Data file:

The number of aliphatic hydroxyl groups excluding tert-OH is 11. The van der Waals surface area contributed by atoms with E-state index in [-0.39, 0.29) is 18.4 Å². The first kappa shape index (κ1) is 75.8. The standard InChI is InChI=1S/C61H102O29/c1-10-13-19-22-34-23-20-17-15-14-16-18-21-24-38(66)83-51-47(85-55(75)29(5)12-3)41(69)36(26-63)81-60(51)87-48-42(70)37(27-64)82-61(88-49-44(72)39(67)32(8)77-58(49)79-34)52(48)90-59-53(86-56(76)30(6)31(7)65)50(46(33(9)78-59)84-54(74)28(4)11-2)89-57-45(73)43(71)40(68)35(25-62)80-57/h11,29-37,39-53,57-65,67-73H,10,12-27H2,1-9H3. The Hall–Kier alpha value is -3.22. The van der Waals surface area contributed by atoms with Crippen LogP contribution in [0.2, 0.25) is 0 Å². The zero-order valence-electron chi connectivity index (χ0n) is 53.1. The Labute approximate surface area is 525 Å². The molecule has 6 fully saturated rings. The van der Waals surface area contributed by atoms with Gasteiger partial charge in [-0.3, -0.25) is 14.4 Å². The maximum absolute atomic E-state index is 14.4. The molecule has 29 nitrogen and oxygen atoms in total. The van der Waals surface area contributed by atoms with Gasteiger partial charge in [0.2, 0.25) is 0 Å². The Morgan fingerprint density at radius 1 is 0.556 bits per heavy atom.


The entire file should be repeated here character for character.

The number of aliphatic hydroxyl groups excluding tert-OH is 11. The van der Waals surface area contributed by atoms with E-state index in [-0.39, 0.29) is 18.4 Å². The first kappa shape index (κ1) is 75.8. The standard InChI is InChI=1S/C61H102O29/c1-10-13-19-22-34-23-20-17-15-14-16-18-21-24-38(66)83-51-47(85-55(75)29(5)12-3)41(69)36(26-63)81-60(51)87-48-42(70)37(27-64)82-61(88-49-44(72)39(67)32(8)77-58(49)79-34)52(48)90-59-53(86-56(76)30(6)31(7)65)50(46(33(9)78-59)84-54(74)28(4)11-2)89-57-45(73)43(71)40(68)35(25-62)80-57/h11,29-37,39-53,57-65,67-73H,10,12-27H2,1-9H3. The Hall–Kier alpha value is -3.22. The van der Waals surface area contributed by atoms with Crippen LogP contribution in [0.2, 0.25) is 0 Å². The zero-order valence-electron chi connectivity index (χ0n) is 53.1. The Labute approximate surface area is 525 Å². The molecule has 6 fully saturated rings. The van der Waals surface area contributed by atoms with Gasteiger partial charge in [-0.3, -0.25) is 14.4 Å². The maximum absolute atomic E-state index is 14.4. The molecule has 29 nitrogen and oxygen atoms in total. The van der Waals surface area contributed by atoms with Gasteiger partial charge in [0.2, 0.25) is 0 Å². The Morgan fingerprint density at radius 1 is 0.556 bits per heavy atom.